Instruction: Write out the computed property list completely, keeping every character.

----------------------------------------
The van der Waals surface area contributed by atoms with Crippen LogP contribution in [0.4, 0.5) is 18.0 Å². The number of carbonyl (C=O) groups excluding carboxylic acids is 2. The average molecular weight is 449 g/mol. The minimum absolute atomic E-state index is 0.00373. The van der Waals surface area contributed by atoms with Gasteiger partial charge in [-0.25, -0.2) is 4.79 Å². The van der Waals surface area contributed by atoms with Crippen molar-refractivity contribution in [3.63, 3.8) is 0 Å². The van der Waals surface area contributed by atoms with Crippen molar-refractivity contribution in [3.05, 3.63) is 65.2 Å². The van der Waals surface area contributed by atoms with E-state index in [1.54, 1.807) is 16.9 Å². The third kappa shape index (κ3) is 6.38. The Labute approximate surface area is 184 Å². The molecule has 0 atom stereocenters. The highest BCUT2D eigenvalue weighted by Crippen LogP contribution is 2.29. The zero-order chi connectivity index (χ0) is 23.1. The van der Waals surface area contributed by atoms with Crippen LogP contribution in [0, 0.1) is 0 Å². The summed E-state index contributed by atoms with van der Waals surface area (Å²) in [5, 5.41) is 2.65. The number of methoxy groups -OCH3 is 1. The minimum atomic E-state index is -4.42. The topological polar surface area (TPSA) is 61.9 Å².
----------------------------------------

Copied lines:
The van der Waals surface area contributed by atoms with Crippen LogP contribution in [0.4, 0.5) is 18.0 Å². The number of carbonyl (C=O) groups excluding carboxylic acids is 2. The average molecular weight is 449 g/mol. The minimum absolute atomic E-state index is 0.00373. The van der Waals surface area contributed by atoms with Gasteiger partial charge in [-0.25, -0.2) is 4.79 Å². The van der Waals surface area contributed by atoms with Crippen molar-refractivity contribution in [3.63, 3.8) is 0 Å². The van der Waals surface area contributed by atoms with Crippen molar-refractivity contribution in [3.05, 3.63) is 65.2 Å². The van der Waals surface area contributed by atoms with E-state index in [1.54, 1.807) is 16.9 Å². The third kappa shape index (κ3) is 6.38. The Labute approximate surface area is 184 Å². The molecule has 0 atom stereocenters. The highest BCUT2D eigenvalue weighted by Crippen LogP contribution is 2.29. The zero-order chi connectivity index (χ0) is 23.1. The van der Waals surface area contributed by atoms with Crippen LogP contribution in [0, 0.1) is 0 Å². The summed E-state index contributed by atoms with van der Waals surface area (Å²) in [5, 5.41) is 2.65. The number of methoxy groups -OCH3 is 1. The minimum atomic E-state index is -4.42. The topological polar surface area (TPSA) is 61.9 Å².